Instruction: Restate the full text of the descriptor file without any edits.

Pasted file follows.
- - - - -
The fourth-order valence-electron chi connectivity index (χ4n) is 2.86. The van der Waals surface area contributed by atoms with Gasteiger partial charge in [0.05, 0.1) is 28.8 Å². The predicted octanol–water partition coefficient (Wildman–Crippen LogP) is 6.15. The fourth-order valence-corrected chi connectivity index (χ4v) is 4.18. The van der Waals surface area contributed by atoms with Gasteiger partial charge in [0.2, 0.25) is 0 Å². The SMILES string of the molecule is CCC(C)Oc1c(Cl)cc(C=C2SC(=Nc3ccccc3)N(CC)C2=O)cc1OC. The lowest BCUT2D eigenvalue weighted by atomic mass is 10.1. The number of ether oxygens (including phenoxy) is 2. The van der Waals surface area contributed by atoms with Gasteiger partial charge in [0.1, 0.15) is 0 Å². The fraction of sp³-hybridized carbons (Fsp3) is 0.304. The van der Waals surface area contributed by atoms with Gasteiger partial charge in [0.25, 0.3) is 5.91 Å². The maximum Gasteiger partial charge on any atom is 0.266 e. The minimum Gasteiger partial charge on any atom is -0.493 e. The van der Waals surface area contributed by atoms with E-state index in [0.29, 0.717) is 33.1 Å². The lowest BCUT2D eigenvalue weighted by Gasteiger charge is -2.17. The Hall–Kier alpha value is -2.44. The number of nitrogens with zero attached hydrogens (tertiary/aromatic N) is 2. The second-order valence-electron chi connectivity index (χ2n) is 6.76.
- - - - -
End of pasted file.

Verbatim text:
The fourth-order valence-electron chi connectivity index (χ4n) is 2.86. The van der Waals surface area contributed by atoms with Gasteiger partial charge in [0.05, 0.1) is 28.8 Å². The predicted octanol–water partition coefficient (Wildman–Crippen LogP) is 6.15. The fourth-order valence-corrected chi connectivity index (χ4v) is 4.18. The van der Waals surface area contributed by atoms with Gasteiger partial charge in [0.2, 0.25) is 0 Å². The SMILES string of the molecule is CCC(C)Oc1c(Cl)cc(C=C2SC(=Nc3ccccc3)N(CC)C2=O)cc1OC. The lowest BCUT2D eigenvalue weighted by atomic mass is 10.1. The number of ether oxygens (including phenoxy) is 2. The van der Waals surface area contributed by atoms with Gasteiger partial charge in [0.1, 0.15) is 0 Å². The fraction of sp³-hybridized carbons (Fsp3) is 0.304. The van der Waals surface area contributed by atoms with Gasteiger partial charge in [0.25, 0.3) is 5.91 Å². The maximum Gasteiger partial charge on any atom is 0.266 e. The minimum Gasteiger partial charge on any atom is -0.493 e. The van der Waals surface area contributed by atoms with E-state index in [0.29, 0.717) is 33.1 Å². The lowest BCUT2D eigenvalue weighted by Gasteiger charge is -2.17. The Hall–Kier alpha value is -2.44. The number of nitrogens with zero attached hydrogens (tertiary/aromatic N) is 2. The second-order valence-electron chi connectivity index (χ2n) is 6.76.